Behind The Song Let's Build An Airport EP

Behind The Song: [Everything Is] Broken

A Break

At the tail end on 2010 I had quit leading worship at my church, planning to spend a year recharging my batteries, learning about songwriting and writing every day. [Everything Is] Broken was one of the first of the new batch of tunes, though the basic lyrics date back to 2004.

At the time the concept ‘if a good God make the world why is it so messed up‘ was to me little more than an ‘apologetic’ device – an explanation for ‘non-churchgoers’ that might persuade them to sign up. But in the years since I wrote the song it’s given me a frame of reference to understand the ever-present darkness in my world, helping me deal with it in my own life and allowing it into in the art I make.

All These Broken Things

From the start the concept was that the structure of the song itself would reflect brokenness (something I call madrigalism), musically I decided to write the verse in mostly 7/4 which gives an impression of a missing beat. I wanted to use a string trio, or rather, a ‘broken’ quartet with the second violin missing. (This is why I ended up using a trio on Brother Bull and Better For Me too). There are no drums for the same reason. The song breaks down towards the end interrupted by ‘random’ samples and the vocal degrading and the last word missing.

In the lyrics there are 18 broken things

Shattered frame
Torn photograph
Broken home – his daddy doesn’t live here anymore
Wedding vows – unmade
A mug that’s chipped
Broken skin – cuts her lip
Broken sentences – staccato, each incomplete
Stillborn baby
CD player
Broken peace treaty – torn up
A hairline fracture in the universe
Broken Earth – cranky and she’s getting worse
Broken city – split by an earthquake
The church boiler
The church heating pipes
The choirboy’s voice
The communion bread
Christ’s body


The song was written as a distorted solo rocker in Am – imagine if If Billy Bragg joined a discipleship group led by Derek Webb, or if CS Lewis secretly hankered after playing in Iron Maiden. On the demo, the distorted guitar, my amp crapping out and my voice cracking as I screamed my head off all seemed to reflect the subject matter, but my producer friend Mark pointed out that the song didn’t sit with any of the other material on my EP. So I dialled back the mayhem, transposed it down, played fuller chords capoed at the 3rd fret. When I tracked the guitar I did what I call a ‘Lennon Extension‘ by accidentally adding an extra beat into one of the prechoruses. A happy accident.

I agree with Chris Cornell from Soundgarden when he says he likes writing in odd meters because it feels like there’s only one melody that it can possibly be.


Observant Christians might wonder what’s up with the weird church service. It has real bread (not wafers) like a pentecostal church but has a Priest and an old building (like a Catholic church) and they have the wine before the bread (like no church I’ve ever encountered). I guess that’s what they called poetic licence. In my mind it’s church as imagined by Frank Miller or the Wachowski brothers. (I do not attend a church like this).

The concept of a fracture in the universe comes from a 2009 Easter sermon by Matt Chandler, “red wine burning in my chest” came from a journal entry about taking communion in an Anglican church and “the earth is cranky” came from somewhere else that I can’t remember.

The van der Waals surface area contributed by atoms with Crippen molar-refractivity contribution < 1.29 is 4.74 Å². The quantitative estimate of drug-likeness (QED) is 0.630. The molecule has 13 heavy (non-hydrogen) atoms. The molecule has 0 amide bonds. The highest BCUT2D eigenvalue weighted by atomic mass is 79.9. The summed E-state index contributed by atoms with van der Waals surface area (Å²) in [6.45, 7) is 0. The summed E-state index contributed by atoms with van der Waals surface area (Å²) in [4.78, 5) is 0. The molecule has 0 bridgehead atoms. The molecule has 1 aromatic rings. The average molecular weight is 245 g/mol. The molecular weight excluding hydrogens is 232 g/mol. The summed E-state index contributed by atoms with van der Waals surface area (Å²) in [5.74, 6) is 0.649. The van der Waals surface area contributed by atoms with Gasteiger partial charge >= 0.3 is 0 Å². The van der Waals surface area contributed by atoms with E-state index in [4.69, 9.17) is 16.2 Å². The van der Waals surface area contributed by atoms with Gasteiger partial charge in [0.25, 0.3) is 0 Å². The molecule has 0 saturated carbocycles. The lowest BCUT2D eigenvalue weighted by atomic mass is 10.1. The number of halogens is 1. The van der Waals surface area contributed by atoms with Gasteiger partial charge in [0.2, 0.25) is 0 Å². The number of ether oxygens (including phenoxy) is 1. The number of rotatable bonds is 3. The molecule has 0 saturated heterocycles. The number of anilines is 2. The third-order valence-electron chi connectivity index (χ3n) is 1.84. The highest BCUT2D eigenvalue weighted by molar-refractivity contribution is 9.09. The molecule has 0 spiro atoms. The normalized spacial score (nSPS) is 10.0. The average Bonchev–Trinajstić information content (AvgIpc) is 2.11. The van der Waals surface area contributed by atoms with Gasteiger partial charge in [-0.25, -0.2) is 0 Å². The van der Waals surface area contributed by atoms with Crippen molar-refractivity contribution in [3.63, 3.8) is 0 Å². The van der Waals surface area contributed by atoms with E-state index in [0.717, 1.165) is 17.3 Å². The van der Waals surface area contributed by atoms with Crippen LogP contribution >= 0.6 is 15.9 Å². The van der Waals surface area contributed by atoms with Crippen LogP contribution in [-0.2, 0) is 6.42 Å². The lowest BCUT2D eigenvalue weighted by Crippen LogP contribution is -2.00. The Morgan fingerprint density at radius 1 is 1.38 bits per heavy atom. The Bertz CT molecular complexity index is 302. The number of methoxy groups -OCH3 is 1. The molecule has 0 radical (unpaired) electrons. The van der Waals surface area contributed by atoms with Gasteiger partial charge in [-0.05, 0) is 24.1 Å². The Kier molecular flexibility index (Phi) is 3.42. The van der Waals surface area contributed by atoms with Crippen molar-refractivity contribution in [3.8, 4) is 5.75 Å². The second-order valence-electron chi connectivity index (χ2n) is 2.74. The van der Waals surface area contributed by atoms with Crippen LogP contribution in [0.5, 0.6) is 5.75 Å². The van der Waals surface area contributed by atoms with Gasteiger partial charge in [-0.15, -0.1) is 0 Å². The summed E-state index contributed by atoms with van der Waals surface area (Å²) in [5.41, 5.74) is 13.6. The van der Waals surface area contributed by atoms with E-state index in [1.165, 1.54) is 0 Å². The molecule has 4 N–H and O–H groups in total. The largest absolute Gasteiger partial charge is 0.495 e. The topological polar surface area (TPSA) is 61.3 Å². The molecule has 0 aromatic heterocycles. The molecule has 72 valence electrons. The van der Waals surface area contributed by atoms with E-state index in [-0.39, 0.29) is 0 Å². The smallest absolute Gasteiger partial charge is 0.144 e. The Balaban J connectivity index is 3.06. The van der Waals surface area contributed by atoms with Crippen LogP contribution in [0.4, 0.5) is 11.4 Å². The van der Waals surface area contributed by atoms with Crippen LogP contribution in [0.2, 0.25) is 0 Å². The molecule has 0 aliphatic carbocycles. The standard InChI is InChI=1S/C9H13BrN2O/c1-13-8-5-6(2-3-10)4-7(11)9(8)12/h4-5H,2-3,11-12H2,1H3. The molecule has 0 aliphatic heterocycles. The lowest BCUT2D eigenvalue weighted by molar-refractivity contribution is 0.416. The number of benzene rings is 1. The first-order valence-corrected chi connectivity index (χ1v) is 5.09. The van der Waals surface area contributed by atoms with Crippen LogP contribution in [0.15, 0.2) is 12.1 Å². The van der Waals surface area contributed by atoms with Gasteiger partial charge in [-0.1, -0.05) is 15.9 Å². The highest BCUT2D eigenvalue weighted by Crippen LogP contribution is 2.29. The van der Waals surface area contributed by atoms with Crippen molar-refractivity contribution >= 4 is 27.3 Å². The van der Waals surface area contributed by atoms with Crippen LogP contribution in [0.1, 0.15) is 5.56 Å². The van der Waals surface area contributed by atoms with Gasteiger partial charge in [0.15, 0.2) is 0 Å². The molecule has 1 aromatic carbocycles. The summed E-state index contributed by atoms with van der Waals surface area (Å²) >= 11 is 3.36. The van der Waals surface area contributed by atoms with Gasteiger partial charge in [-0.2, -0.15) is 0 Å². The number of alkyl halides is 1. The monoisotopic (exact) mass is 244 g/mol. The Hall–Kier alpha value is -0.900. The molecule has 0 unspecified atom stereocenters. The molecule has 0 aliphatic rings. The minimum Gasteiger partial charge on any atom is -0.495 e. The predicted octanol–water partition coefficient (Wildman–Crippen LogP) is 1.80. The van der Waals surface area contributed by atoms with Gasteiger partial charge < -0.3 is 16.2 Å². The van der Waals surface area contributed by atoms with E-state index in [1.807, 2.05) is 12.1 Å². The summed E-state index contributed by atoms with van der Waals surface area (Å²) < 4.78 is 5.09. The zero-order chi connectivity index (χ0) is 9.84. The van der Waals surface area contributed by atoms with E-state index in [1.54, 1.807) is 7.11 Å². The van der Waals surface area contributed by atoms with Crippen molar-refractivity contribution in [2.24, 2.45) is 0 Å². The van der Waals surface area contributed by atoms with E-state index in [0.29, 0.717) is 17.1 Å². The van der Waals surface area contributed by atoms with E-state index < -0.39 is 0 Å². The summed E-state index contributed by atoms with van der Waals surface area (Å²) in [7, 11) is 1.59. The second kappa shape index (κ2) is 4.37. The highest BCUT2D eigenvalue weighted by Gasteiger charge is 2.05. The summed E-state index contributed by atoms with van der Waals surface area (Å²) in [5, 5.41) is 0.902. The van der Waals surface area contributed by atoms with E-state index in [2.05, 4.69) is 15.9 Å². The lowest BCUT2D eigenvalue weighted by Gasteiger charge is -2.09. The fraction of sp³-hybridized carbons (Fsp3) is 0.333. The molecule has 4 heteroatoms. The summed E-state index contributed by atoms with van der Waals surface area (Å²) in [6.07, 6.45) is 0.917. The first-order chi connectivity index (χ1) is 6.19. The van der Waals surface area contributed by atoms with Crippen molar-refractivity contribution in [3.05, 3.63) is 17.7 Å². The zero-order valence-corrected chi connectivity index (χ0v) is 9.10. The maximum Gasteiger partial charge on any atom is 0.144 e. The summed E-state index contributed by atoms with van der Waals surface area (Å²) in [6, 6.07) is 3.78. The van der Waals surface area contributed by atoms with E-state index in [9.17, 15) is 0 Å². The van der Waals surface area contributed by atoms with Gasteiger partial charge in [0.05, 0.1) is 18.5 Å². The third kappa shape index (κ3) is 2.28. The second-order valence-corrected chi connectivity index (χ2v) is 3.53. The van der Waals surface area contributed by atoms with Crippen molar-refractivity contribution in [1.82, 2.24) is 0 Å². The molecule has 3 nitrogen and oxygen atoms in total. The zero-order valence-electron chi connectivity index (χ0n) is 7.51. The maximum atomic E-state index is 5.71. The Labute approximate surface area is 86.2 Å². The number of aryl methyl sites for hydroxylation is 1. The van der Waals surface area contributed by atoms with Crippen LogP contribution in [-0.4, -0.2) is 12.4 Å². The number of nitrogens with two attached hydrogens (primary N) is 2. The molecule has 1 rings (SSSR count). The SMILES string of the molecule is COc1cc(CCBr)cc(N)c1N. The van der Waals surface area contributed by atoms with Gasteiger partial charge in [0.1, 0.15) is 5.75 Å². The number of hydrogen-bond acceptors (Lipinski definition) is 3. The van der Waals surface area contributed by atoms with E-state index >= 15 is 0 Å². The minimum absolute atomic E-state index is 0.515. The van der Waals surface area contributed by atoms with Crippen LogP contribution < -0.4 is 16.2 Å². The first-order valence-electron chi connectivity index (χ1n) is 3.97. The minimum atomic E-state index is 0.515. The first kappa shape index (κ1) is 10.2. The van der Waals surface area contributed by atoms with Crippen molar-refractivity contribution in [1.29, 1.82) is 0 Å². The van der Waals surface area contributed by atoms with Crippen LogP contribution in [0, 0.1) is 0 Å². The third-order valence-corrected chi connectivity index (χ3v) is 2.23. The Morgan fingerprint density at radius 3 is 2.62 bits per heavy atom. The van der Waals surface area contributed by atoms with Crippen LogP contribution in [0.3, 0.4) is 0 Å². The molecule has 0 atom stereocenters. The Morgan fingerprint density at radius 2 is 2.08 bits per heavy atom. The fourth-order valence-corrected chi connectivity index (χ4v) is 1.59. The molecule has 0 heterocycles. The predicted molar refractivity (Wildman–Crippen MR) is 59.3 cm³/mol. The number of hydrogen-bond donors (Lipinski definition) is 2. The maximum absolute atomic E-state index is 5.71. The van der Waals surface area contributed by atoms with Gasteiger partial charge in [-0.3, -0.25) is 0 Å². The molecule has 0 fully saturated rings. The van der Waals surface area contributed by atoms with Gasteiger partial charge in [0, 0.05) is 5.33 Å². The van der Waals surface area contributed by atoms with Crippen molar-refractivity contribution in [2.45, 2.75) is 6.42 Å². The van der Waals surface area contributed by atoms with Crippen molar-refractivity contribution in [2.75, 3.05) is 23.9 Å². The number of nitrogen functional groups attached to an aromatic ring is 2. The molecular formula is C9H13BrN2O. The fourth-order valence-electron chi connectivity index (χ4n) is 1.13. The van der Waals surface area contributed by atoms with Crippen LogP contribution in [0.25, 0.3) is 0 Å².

FAWM Showing Up

We Won!

The First Tuesday Songwriting Group boasts 4 FAWM winners this year and 3 of them got together tonight to share a bunch of their songs. Matt Wood, Rachel McClean, Martin Quibell and I all wrote 14 or more songs in Feb.

Amazing Australian Jazz bassist/vocalist Liz Frencham was kind enough to feature me on her ‘Writers I Love’  page alongside Leo Babauta, Merlin Mann and Seth Godin – heady company! Check out Liz’s brilliant FAWM song Lazy Train – while stocks last!

Really enjoyed part one of Life In The Woods interview with singer/ songwriter/ Noisetrade founder – Derek Webb (the second part was a little bit wooly and contradictory IMHO)

Discovering k.s. Rhoads (through Noisetrade) was one of the musical highlights of 2013 for me. Such a mature and complex writer and outstanding lyricist. This track is from his debut album Dead Language.

Free Words Music Biz 2.0

Why You Should Give Your Music Away: Derek Webb


Singer/songwriter/indie-christian-maverick Derek Webb was recently interviewed by The Music Biz Weekly Podcast about NoiseTrade, the music sharing website he set up. It’s fascinating stuff.

Check it out here


Derek Webb: What Matters More…Being Controversial?

If you follow all the latest news in the CCM world and are on the Wide Worldled Interweb you can’t not fail to have missed all the hoo-har surrounding Derek Webb’s new album Stockholm Syndrome and specifically the song What Matters More and specifically specifically the BAD WORD he says on that song. A BAD WORD that is a synonym for


Want to know what all the fuss is about?
Want to hear the song?
Want to hear a christian say a BAD WORD?
Do ya?

Well you can download it here for free!

My 2 cents? (Which, like all my songs, is free).

This is an average song, not the best he’s ever done, not even the best on the new album.

The BAD WORD doesn’t add any impact to the song.

The figure he quotes doesn’t seem to match anything current – hunger, aids, peanut allergy-related deaths,

Tony Campolo said the same thing. 20 years ago. It’s hard to be cutting edge when you’re two decades behind a sociology professor.

The song leaves us with the message that “something bad is happening to someone somewhere and SHAME ON THE CHURCH for not caring!!!!!”

Perhaps Derek was just panicked by the heat coming from a new contender for his controversy crown?

Related Posts: One thousand and ten free music (including two Derek Webb songs!)